Tuesday, March 22, 2011

Abstract: Epiphora in salivary gland transplantation

Proteomic Analysis of Human Transplanted Submandibular Gland in Patients with Epiphora after Transplantation.

Submandibular gland autotransplantation is effective for treating severe dry eye syndrome. However, more than 40% of patients show epiphora within 3 to 6 months after treatment. The mechanism underlying the hypersecretion in epiphora remains to be elucidated for developing novel interventions. Since salivary gland secretion is dependent on a variety of proteins, we analyzed the changes in protein expression in transplanted glands of epiphora patients with 2-D gel electrophoresis and electrospray ionization quadrupole/time-of-flight mass spectrometry and evaluated their possible roles in epiphora. There were 23 proteins showed altered expression in the glands of epiphora patients, 15 being up-expressed and 8 down-expressed. The expression of secretory proteins was decreased in these glands, including alpha-amylase, cystatin S, SA, and SN. In contrast, cytoskeletal proteins were all upregulated, including actin and vimentin. Immunofluorescence revealed the intensity ratio of F-actin in apical and lateral cytoplasm to total F-actin in acini was decreased in the glands of epiphora patients. Carbachol stimulation induced a similar redistribution of F-actin in the control glands. Phosphorylation of extracellular signal-regulated kinase 1/2 (ERK1/2) was increased in both carbachol-stimulated and epiphora glands. Preincubation of submandibular glands with ERK1/2 inhibitors PD98059 or U0126 inhibited carbachol-induced F-actin redistribution. These results indicated that differentially expressed proteins participated in hypersecretion of transplanted submandibular glands, and the redistribution of F-actin might be involved in this hypersecretion in an ERK1/2-dependent manner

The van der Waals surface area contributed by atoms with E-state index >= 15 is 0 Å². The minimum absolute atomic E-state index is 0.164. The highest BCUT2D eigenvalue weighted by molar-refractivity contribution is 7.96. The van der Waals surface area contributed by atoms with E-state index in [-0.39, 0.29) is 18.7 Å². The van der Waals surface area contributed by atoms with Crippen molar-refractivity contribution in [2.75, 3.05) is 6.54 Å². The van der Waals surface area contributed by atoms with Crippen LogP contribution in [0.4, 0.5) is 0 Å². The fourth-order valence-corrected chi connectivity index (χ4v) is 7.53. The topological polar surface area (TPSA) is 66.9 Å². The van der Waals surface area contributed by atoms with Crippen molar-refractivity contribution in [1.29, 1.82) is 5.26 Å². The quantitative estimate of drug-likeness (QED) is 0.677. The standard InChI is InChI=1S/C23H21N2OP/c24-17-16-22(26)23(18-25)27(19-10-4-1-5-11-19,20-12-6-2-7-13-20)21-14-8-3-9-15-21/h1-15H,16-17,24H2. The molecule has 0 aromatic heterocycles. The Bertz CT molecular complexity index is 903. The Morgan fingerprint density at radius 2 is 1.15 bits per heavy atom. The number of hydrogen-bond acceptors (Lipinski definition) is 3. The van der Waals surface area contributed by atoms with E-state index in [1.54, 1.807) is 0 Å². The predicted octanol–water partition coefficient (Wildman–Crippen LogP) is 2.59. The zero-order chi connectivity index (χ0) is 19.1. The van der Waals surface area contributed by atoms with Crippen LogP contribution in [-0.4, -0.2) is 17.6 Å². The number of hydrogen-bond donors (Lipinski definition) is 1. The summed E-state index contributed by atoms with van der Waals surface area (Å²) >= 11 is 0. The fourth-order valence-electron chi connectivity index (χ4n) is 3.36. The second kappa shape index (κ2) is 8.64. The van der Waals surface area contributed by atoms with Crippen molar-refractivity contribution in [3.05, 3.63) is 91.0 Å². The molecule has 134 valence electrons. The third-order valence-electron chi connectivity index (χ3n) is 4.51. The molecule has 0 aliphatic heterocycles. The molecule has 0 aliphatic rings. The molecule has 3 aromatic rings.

J Proteome Res. 2011 Mar 8. [Epub ahead of print]
Ding C, Zhang Y, Peng X, Wang Y, Zhang L, Cong X, Ding QW, Xiang RL, Wu LL, Yu GY.


Anonymous said...

Anybody translate into layman's terms?

Harvey said...

Simply said, for a number of years people have experimented with a surgical technique transplanting tissue from a gland beneath the jawbone that normally makes saliva to an area in the temple and connecting the duct that drains that gland to inside the upper lid. This has been done only in patients with severe dry eye at risk for permanent corneal damage or blindness. This paper from China characterizes the changes in the protein and fluid content of the saliva (now 'tears') that occurs in the significant percentage of these patients who experience the opposite of dry eye following the transplant (i.e. excess tearing, running down the cheeks, etc.). It is a sophisticated basic science paper that in no way treats anything but is interesting. Extra tears may seem attractive, but this too is problematic.